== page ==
All great boxers have fans, but then there are the “super fans,” guys who go above and beyond the call of duty to proclaim far and wide their admiration for a particular athlete. Hammad Yusuf is clearly a super fan of all-time great pugilist Ezzard Charles and we now present the third in his trilogy of videos on the ring craft of “The Cincinnati Cobra.” This video takes a close look at a great victory which, ironically, is one of the reasons Charles has not always received his just due from fight fans.
On September 27, 1950, Ezzard defended the world heavyweight title against a living legend. Joe Louis had retired from the ring immediately after his rematch victory over Jersey Joe Walcott in 1948, but financial troubles forced him to return. In the meantime, Charles had defeated Walcott for the vacant title and notched three successful defenses. After a string of exhibition matches, Louis challenged “The Cincinnati Cobra” for his old belt in a rare instance of the defending champion being the underdog. The fans at Yankee Stadium on that September night couldn’t wait to see “The Brown Bomber” become the first in ring history to regain the world heavyweight title; instead they saw Ezzard Charles completely outbox and dominate the former long-time heavyweight king.
But instead of this victory elevating the stature of Charles, it has too often been dismissed as a typical case of a scenario we’ve seen many times before and since, that being of an old, worn-out former champ foolishly leaving his rocking chair and thinking he can defy the passage of time. But as Yusuf makes clear, this view is an injustice to both Ezzard Charles and to what actually transpired in the ring on that fateful night in New York City. Watch and learn how everything you’ve heard about a washed-up Louis coming up empty against Charles just isn’t true. This wasn’t a tag-team duel of Charles and Father Time beating up old Joe, but instead a masterclass of elite-level fisticuffs by the great Ezzard Charles, the legendary “Cincinnati Cobra.” Check it out:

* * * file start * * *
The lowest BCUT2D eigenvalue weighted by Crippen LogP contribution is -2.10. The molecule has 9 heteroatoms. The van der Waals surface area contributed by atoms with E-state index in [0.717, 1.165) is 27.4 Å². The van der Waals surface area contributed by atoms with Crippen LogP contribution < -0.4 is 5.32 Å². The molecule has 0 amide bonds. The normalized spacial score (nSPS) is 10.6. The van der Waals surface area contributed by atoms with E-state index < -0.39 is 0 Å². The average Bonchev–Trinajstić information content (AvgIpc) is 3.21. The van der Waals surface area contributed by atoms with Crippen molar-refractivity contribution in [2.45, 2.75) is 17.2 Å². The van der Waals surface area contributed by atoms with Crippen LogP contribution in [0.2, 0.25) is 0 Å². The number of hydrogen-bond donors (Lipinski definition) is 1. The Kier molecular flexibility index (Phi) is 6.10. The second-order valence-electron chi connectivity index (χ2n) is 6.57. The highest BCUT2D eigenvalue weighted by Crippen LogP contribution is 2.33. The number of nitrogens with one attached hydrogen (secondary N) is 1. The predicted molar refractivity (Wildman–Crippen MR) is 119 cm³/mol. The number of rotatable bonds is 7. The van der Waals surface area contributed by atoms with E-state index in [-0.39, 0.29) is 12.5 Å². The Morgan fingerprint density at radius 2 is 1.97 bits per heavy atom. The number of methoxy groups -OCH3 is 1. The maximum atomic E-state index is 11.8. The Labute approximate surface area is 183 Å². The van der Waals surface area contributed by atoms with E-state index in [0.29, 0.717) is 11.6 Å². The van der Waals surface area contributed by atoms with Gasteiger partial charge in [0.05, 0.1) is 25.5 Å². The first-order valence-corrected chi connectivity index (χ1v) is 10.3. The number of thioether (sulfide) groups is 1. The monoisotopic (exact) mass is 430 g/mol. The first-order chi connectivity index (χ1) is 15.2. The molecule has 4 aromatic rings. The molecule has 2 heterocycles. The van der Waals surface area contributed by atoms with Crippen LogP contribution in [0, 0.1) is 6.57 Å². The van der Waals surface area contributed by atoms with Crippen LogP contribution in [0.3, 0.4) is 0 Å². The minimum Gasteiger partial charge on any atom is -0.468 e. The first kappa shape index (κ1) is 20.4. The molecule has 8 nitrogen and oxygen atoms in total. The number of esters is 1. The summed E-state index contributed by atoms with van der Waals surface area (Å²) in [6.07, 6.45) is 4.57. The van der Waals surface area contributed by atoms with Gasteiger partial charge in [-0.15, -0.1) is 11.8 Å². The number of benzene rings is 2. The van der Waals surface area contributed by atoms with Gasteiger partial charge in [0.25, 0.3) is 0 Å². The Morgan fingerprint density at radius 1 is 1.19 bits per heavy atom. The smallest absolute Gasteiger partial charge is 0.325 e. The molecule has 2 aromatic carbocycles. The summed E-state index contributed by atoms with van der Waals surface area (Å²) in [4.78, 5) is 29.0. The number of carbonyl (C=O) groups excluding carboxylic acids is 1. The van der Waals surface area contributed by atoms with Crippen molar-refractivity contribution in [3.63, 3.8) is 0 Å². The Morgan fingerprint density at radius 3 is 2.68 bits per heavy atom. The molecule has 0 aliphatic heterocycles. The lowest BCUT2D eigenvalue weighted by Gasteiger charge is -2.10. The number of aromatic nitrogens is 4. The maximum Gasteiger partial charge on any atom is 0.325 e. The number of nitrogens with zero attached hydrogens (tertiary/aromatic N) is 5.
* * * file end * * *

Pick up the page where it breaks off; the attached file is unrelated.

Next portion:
“Louis, whose face was swollen and bloody, refused to come to the microphone after the bout and was clearly heartbroken by the outcome. Charles, on the other hand, was jubilant. His comments however, showed his humble side and he was quick to praise Louis, who he had idolized all those years ago: ‘I’d like to give thanks to God for giving me the strength and courage to win the fight, and since I won the championship I feel very proud about it. I’ll try and do my very best to keep it as clean as the previous fellow who just stepped down.'” From “Sept. 27, 1950: Charles vs Louis” by Daniel Attias